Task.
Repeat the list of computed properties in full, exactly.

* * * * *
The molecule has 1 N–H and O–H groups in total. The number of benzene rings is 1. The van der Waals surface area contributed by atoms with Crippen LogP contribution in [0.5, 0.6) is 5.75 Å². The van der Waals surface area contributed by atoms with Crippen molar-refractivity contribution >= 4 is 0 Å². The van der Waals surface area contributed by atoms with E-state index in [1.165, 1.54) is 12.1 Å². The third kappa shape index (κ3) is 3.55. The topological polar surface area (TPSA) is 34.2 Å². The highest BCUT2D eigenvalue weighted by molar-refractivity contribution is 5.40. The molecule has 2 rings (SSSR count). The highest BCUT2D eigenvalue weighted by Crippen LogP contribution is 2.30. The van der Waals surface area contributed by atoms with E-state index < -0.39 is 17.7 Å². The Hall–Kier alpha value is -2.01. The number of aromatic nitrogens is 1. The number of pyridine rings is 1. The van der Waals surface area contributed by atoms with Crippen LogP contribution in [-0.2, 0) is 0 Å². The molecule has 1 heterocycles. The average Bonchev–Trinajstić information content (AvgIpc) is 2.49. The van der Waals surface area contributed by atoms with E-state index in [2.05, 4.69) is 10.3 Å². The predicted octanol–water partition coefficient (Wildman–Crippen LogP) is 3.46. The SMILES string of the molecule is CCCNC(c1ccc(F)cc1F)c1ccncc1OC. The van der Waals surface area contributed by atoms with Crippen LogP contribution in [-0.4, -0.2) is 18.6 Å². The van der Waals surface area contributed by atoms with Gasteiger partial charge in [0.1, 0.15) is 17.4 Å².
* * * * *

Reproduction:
The molecule has 1 N–H and O–H groups in total. The number of benzene rings is 1. The van der Waals surface area contributed by atoms with Crippen LogP contribution in [0.5, 0.6) is 5.75 Å². The van der Waals surface area contributed by atoms with Crippen molar-refractivity contribution >= 4 is 0 Å². The van der Waals surface area contributed by atoms with E-state index in [1.165, 1.54) is 12.1 Å². The third kappa shape index (κ3) is 3.55. The topological polar surface area (TPSA) is 34.2 Å². The highest BCUT2D eigenvalue weighted by molar-refractivity contribution is 5.40. The molecule has 2 rings (SSSR count). The highest BCUT2D eigenvalue weighted by Crippen LogP contribution is 2.30. The van der Waals surface area contributed by atoms with E-state index < -0.39 is 17.7 Å². The Hall–Kier alpha value is -2.01. The number of aromatic nitrogens is 1. The number of pyridine rings is 1. The van der Waals surface area contributed by atoms with Crippen LogP contribution in [-0.2, 0) is 0 Å². The molecule has 1 heterocycles. The average Bonchev–Trinajstić information content (AvgIpc) is 2.49. The van der Waals surface area contributed by atoms with E-state index in [2.05, 4.69) is 10.3 Å². The predicted octanol–water partition coefficient (Wildman–Crippen LogP) is 3.46. The SMILES string of the molecule is CCCNC(c1ccc(F)cc1F)c1ccncc1OC. The van der Waals surface area contributed by atoms with Crippen LogP contribution in [-0.4, -0.2) is 18.6 Å². The van der Waals surface area contributed by atoms with Gasteiger partial charge in [0.1, 0.15) is 17.4 Å².